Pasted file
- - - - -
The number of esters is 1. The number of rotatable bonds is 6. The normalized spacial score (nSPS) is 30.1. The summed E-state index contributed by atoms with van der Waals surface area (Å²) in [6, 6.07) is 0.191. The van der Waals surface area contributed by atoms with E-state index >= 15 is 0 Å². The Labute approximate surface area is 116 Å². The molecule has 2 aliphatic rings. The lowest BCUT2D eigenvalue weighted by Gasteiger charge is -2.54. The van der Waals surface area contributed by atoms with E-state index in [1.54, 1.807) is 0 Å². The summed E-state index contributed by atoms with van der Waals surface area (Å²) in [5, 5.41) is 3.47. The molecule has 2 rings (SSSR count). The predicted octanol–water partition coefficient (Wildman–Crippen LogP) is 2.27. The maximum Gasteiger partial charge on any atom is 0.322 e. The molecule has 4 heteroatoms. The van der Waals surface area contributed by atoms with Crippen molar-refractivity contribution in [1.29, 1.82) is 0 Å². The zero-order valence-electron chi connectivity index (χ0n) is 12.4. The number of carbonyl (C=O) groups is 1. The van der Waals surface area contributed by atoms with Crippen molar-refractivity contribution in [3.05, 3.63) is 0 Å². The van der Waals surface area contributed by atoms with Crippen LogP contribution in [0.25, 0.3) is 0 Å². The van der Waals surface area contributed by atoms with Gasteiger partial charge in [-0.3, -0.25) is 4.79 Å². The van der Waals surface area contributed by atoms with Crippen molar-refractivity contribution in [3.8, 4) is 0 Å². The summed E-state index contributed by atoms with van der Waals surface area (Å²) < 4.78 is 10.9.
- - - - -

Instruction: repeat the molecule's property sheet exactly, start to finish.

The number of esters is 1. The number of rotatable bonds is 6. The normalized spacial score (nSPS) is 30.1. The summed E-state index contributed by atoms with van der Waals surface area (Å²) in [6, 6.07) is 0.191. The van der Waals surface area contributed by atoms with E-state index >= 15 is 0 Å². The Labute approximate surface area is 116 Å². The molecule has 2 aliphatic rings. The lowest BCUT2D eigenvalue weighted by Gasteiger charge is -2.54. The van der Waals surface area contributed by atoms with E-state index in [1.54, 1.807) is 0 Å². The summed E-state index contributed by atoms with van der Waals surface area (Å²) in [5, 5.41) is 3.47. The molecule has 2 rings (SSSR count). The predicted octanol–water partition coefficient (Wildman–Crippen LogP) is 2.27. The maximum Gasteiger partial charge on any atom is 0.322 e. The molecule has 4 heteroatoms. The van der Waals surface area contributed by atoms with Crippen molar-refractivity contribution in [1.29, 1.82) is 0 Å². The zero-order valence-electron chi connectivity index (χ0n) is 12.4. The number of carbonyl (C=O) groups is 1. The van der Waals surface area contributed by atoms with Crippen molar-refractivity contribution in [3.05, 3.63) is 0 Å². The van der Waals surface area contributed by atoms with Crippen LogP contribution in [0.25, 0.3) is 0 Å². The van der Waals surface area contributed by atoms with Gasteiger partial charge in [-0.3, -0.25) is 4.79 Å². The van der Waals surface area contributed by atoms with Crippen molar-refractivity contribution in [3.8, 4) is 0 Å². The summed E-state index contributed by atoms with van der Waals surface area (Å²) < 4.78 is 10.9.